Tuesday, September 25, 2007
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Brooks vs. the netroots, round XVII
Brooks' argument is that the liberal netroots are not meeting expectations in affecting the Democratic Party:
Now it’s evident that if you want to understand the future of the Democratic Party you can learn almost nothing from the bloggers, billionaires and activists on the left who make up the “netroots.” You can learn most of what you need to know by paying attention to two different groups — high school educated women in the Midwest, and the old Clinton establishment in Washington.Read the whole thing... definitely not crap. But I do have a few cavils. Are celebrities mobuls really shying away from Clinton? Wasn't Steven Spielberg's endorsement a signal to other members of the cultural elite to line up behind Hillary? Similarly, hasn't Hillary's supporters been more likely to max out their campaign contributions to date -- suggesting that Obama has done just as well in tapping support from low income households? And would the netroots really be upset by President Hillary? Wasn't there a fair amount of netroots enthusiasm about Hillary's health care plan?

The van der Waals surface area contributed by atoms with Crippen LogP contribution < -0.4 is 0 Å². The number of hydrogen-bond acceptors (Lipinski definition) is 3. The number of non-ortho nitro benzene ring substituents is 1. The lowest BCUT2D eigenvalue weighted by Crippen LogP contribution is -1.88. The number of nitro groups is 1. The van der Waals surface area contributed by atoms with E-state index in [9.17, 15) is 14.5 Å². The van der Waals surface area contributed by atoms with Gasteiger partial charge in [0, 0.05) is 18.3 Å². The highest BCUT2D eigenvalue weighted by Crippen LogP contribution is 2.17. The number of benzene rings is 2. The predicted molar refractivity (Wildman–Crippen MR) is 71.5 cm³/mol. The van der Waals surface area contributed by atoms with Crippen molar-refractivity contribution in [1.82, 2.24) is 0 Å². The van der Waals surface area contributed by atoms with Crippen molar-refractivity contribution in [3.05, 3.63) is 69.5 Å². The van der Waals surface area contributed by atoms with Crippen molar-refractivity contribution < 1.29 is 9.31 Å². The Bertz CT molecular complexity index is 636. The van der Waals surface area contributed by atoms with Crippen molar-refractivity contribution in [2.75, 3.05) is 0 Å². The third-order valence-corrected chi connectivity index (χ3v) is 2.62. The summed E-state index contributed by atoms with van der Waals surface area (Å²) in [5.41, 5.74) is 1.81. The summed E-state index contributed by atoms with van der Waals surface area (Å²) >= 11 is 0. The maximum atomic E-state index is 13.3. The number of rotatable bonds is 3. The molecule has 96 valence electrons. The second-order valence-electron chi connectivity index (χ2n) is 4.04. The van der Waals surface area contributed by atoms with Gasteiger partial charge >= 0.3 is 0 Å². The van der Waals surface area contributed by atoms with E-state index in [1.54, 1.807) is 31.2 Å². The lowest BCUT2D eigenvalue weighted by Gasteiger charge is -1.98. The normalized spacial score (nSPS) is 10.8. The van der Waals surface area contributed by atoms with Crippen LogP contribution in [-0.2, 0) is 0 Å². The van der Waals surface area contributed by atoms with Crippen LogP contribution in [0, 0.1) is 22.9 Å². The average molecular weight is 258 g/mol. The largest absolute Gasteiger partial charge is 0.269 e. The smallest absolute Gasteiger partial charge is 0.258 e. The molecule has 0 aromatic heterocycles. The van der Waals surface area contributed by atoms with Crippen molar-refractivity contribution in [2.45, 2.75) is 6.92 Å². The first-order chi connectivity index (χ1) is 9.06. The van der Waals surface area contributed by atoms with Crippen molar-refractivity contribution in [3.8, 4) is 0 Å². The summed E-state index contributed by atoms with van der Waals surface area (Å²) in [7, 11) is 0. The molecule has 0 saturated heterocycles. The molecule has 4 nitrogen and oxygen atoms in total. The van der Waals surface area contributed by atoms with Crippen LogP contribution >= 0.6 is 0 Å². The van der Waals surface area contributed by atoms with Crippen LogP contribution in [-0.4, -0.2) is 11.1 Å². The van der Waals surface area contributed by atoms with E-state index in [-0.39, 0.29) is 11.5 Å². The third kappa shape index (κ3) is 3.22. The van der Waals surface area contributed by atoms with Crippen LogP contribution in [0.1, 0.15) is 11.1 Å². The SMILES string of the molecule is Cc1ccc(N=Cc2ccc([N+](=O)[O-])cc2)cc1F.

Readers are requested to link to the most hyperbolic netroot response they can find to this column.posted by Dan on 09.25.07 at 08:35 AM
If I understand Brooks correctly, he is predicting that the "netroots'" bark will end up being worse than their bite, and that as the campaign heads into the homestretch -- in this cycle, the homestretch seems likely to begin sometime around late February -- they will line up obediently behind Sen. Clinton's money and organization.
This strikes me as a sound prediction.posted by: Zathras on 09.25.07 at 08:35 AM [permalink]
Daniel, I think you got this one wrong. Glenn Greenwald has a very persuasive takedown of this piece at http://www.salon.com/opinion/greenwald/
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